In other news, the local market had an American section with various BBQ sauces, a full display of Old El Paso Mexican fixin's ($7 package of tortillas & $5 can of frijoles) but I was stumped by American Sauce, a peachy-yellow color with bits of pickle or pimiento. Good news: haven't seen truck nuts, Uggs or a single Tesla. Ommmm.
When I was nine, I moved with my mom and little sister from a townhouse to an apartment that was around the corner. This involved filling the back of my mom's orange Datsun station wagon with our stuff and my sixteen year old cousin learning to drive a stick shift. She was visiting from Texas and would we would swim in the townhouse pool at night, after the 10 PM curfew.
The apartment was several rungs down the ladder from where we were in the townhouse, though the two carports shared a cinderblock wall. I would climb over, scraping my palms and walk by my old bedroom window, peeking through the manicured bottle brush bushes to see who was in there. My dad's black Lincoln was long gone.
The apartment was dark and my new bedroom window faced an unpainted wood fence. The sliding kitchen door faced the pool, cloudy with too much chlorine and tended by a long haired man in cut offs. I had an odd assortment of new neighbors: a girl I knew from school who became my best friend, a weekend dad whose son was a year ahead of me and I still know, a man who was college roommates with my future father in law. When I was a student at UCLA, I had dinner with my former neighbor and his visiting three year old son. He spoke only Italian and sat on my lap and we drew hand turkeys with the crayons on the table.
Twenty seven years later I spent yesterday with his adult son, touring Bern Switzerland and the Paul Klee museum and eating gelato. My niece rode on his shoulders and my teenaged daughter shared music with him on his iPhone and my nephew played Uno with him on the trian. When I was a girl I went to baseball games with his dad and as a teen I crashed at his North Beach apt with my best friend from the same apartment complex. It was a crap apartment by any measurement. But the collection of neighbors became my ecosystem and evolved into my life.
Tuesday, April 15, 2014
'Hooray for today!'
The first time I heard this was when my then three yr old nephew asked to be the one to return the blessing before dinner. This responsibility is always performed by my uncle or eldest male cousin. I've never heard my aunt or any woman or kid in our family say the blessing before a meal. I've only experienced such churchiness as a visitor in my uncle's Texas home, so I roll with it.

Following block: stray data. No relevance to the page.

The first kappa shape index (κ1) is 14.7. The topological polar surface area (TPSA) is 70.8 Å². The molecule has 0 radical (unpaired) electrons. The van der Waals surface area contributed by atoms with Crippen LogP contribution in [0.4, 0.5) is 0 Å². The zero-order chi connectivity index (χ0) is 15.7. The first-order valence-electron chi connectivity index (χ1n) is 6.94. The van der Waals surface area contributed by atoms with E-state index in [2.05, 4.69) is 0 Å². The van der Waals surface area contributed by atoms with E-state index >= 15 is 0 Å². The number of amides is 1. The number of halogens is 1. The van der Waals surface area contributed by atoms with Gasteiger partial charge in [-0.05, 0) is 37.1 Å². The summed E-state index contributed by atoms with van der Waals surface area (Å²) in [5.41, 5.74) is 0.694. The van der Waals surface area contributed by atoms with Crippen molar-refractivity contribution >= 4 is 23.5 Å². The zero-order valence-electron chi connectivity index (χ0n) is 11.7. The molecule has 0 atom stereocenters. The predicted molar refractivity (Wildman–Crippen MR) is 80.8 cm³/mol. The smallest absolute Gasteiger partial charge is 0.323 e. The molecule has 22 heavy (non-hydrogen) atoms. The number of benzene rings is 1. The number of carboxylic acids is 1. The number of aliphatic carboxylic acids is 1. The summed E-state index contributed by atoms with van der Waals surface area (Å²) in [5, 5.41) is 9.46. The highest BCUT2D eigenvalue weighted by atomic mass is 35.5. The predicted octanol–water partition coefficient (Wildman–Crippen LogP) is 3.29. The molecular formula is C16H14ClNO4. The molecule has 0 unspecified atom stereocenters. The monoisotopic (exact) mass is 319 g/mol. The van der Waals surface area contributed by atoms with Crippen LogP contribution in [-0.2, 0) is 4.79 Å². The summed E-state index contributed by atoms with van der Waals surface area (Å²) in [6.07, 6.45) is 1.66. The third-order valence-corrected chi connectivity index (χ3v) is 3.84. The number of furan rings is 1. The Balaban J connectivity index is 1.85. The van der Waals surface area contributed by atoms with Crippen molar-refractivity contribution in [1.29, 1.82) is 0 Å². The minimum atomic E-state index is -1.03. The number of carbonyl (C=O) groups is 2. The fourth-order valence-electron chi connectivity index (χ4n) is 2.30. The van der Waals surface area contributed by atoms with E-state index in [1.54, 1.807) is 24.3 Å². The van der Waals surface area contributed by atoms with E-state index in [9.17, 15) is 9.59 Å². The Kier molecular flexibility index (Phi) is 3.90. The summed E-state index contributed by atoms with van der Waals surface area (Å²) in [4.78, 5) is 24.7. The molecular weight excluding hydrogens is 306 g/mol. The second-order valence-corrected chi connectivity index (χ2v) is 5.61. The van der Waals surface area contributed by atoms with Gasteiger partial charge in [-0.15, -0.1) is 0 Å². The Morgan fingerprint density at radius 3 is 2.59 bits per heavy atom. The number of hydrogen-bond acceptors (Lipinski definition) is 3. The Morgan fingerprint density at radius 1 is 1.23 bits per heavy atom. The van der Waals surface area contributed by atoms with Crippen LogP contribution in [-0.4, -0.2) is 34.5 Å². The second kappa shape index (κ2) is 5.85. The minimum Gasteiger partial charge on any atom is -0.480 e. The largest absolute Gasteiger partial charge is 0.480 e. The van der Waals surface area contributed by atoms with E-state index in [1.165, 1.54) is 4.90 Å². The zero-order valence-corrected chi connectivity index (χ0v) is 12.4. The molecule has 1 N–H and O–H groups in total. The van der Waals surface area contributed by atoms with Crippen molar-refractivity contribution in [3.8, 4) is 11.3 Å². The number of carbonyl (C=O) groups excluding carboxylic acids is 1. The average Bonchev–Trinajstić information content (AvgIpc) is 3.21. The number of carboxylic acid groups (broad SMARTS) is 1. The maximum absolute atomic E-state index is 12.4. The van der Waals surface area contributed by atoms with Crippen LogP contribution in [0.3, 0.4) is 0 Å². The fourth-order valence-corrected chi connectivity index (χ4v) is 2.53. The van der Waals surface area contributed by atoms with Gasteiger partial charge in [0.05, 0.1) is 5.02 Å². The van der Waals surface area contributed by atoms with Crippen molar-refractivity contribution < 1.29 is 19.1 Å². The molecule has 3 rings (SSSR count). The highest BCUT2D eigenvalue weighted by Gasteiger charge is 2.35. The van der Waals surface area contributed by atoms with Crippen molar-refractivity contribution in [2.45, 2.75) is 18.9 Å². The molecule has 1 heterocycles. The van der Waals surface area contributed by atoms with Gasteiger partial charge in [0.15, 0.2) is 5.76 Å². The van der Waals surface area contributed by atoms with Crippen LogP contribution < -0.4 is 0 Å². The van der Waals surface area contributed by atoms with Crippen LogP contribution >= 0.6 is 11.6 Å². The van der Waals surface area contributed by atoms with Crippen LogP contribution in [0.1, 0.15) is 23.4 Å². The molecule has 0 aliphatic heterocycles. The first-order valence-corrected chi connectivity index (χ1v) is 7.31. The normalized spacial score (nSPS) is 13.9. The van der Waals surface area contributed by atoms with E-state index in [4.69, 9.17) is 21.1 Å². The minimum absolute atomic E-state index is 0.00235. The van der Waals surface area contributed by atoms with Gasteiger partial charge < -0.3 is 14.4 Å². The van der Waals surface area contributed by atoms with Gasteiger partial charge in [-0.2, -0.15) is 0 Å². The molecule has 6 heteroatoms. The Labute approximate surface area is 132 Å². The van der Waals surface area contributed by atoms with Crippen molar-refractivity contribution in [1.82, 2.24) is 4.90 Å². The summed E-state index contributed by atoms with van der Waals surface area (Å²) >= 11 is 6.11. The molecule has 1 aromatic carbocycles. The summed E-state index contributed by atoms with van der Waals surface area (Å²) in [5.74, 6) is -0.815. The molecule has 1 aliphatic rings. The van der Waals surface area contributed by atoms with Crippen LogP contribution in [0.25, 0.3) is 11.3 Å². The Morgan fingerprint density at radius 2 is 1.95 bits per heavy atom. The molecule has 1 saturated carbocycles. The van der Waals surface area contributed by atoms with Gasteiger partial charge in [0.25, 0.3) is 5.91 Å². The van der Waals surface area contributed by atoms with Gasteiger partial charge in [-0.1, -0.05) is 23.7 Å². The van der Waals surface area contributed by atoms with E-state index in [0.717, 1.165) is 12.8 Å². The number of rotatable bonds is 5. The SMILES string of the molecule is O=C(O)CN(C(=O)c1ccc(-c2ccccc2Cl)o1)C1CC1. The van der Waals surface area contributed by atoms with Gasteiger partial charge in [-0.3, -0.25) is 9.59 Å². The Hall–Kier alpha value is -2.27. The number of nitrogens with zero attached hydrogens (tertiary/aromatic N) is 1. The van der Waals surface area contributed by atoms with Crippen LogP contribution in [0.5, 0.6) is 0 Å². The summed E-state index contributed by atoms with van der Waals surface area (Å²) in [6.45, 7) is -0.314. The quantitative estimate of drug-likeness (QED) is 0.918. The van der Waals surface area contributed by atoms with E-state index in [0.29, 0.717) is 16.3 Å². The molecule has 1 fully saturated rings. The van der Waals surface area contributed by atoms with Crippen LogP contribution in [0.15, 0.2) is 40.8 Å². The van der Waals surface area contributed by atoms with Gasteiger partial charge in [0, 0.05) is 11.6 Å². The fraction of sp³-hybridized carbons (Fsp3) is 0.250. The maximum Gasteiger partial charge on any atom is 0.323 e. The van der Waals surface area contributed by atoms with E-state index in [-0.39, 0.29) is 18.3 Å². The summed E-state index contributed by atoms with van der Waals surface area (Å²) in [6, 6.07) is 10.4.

Last night we held hands around the table and my four yr old niece announced 'Hooray for Today!' And then told us her favorite memory of the day, her play date with a friend and then announced that she was cheating and adding watching Sleeping Beauty on the computer. Then she passed to my daughter, who told hers and passed the torch around the table. We had a great day, visiting Rolle and going to an amazing and unexpected tea shop (my daughter's favorite memory) walking along the lake edged with gardens and every imaginable tulip, visiting a playground right at the lake edge and getting ice cream.
My favorite memory was spending time with my daughter and family, exploring a new culture and the technology that allows me to keep in touch with family and friends back home. And I'm going to cheat and add curling up with my iPad at the end of the day to write this and then finish season 4 of The Walking Dead.
Monday, April 14, 2014
Dispatch from Switzerland. One week til Easter. Both here and across the border in France, every street intercsection and most every shop window is decorated with painted wood, paper mâché or plastic bunnies, chicks, eggs and lambs. Boulangerie windows are filled with chocolate rabbits wrapped in cellophane and pastel colors dominate the boutiques. But as one window features an image of a fleecy lamb, the charcuterie next door is promoting their deal on leg of lamb. With the hoof still attached.
Jesus was the lamb of god, the sacrifical lamb; I know this because one of the metal bands my sons used to like is called Lamb of God. They were the opener for Metallica the time I escorted three middle school metal heads to the mosh pit, to set up our post-show rendezvous spot. I wasn't taken to Sunday school as a kid, so I've had to pick things up later, like while folding my sons' laundry pile of black metal band shirts.
How do we leap from frolicking fuzzy cuteness to Easter dinner? Eggs represent rebirth, the bunny fertility and the leg of lamb - the sacrifice on special at the charcuterie -the edible essence of spring?